Choosing open standards over proprietary technology is not an emotional decision.

In the past we have been involved in similar efforts that made a deep impact on the industry:

Standardising the Internet Low Bitrate Codec (iLBC) at Global IP Sound paved the way for WebRTC.

Skype disrupted the telecommunication world with free calls. SILK, the codec used for Skype calls, evolved and became an open standard known as Opus and now also an integral part of WebRTC.

Today WebRTC is built into most browsers (Chrome, Firefox, Safari, Edge, etc.) as well as into many communication products, making for an install base of billions of devices.

We believe that in the next decade messaging will be shaped by the increasing awareness of users around subjects like privacy and security. People feel strongly about this and there is a large consensus that messages are something private and worth protecting from prying eyes.

In 2016, the lack of an open standard for end-to-end encryption lead us to discussing our vision with others. What started as an informal discussion at a Berlin restaurant one evening during IETF 96 with peers from Mozilla and Cisco would later become a fully grown IETF workgroup.

While the initial focus was on creating an open standard, others joined the effort and brought more innovation to the table: Facebook in cooperation with the University of Oxford published the Asynchronous Ratcheting Trees concept.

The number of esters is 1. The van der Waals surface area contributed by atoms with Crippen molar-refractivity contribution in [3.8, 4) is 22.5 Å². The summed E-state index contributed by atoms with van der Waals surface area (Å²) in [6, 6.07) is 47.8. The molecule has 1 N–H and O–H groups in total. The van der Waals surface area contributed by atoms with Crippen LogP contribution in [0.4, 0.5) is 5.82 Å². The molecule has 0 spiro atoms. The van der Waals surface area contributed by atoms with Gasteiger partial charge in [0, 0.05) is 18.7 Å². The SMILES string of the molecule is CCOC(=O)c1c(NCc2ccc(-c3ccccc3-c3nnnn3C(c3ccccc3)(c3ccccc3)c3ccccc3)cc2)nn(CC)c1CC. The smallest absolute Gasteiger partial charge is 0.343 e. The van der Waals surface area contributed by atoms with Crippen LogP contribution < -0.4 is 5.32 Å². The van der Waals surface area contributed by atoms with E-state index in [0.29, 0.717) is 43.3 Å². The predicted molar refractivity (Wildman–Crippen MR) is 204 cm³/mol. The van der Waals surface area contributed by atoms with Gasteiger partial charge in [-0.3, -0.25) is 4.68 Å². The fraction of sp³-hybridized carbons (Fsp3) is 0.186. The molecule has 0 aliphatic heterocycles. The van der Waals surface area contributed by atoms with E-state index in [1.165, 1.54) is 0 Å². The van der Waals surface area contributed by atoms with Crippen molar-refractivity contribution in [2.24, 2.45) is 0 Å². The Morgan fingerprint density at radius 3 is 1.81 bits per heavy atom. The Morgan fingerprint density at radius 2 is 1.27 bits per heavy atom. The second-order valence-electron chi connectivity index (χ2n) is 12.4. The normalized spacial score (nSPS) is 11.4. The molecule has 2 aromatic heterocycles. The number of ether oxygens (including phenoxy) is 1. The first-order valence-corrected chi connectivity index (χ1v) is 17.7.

After a number of alternatives were considered, this concept became the base layer of discussions within the MLS group and finally lead to the analogue TreeKEM concept, that is now at the core of the protocol. Academic research has also shown, that the security of group conversations can be improved.

This extended the original scope of MLS to 3 major goals in the charter:

      • Make secure messaging in (large) groups more efficient
      • Increase the security of groups w.r.t. membership while maintaining security guarantees like Forward Secrecy and Post-Compromise Security
      • Make the protocol a standard that everyone can use freely and safely

We are convinced that the approach of pushing for open standards was valid in the past and that it is also valid for the future. The MLS workgroup benefits from work and assistance of the academic community, and the intent is to follow the pattern of TLS 1.3, with specification, implementation, and formal verification proceeding in parallel.

A few implementations already exist, that now aim for perfect interoperability.

By the time we arrive at the final version (RFC), we hope to have several interoperable implementations as well as a thorough security analysis. While more work needs to be done on MLS, large hurdles have been overcome already and we believe the ongoing work is going in the right direction.”

Exepect to hear more about the protocol in 2019.
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CBR Staff Writer

CBR Online legacy content.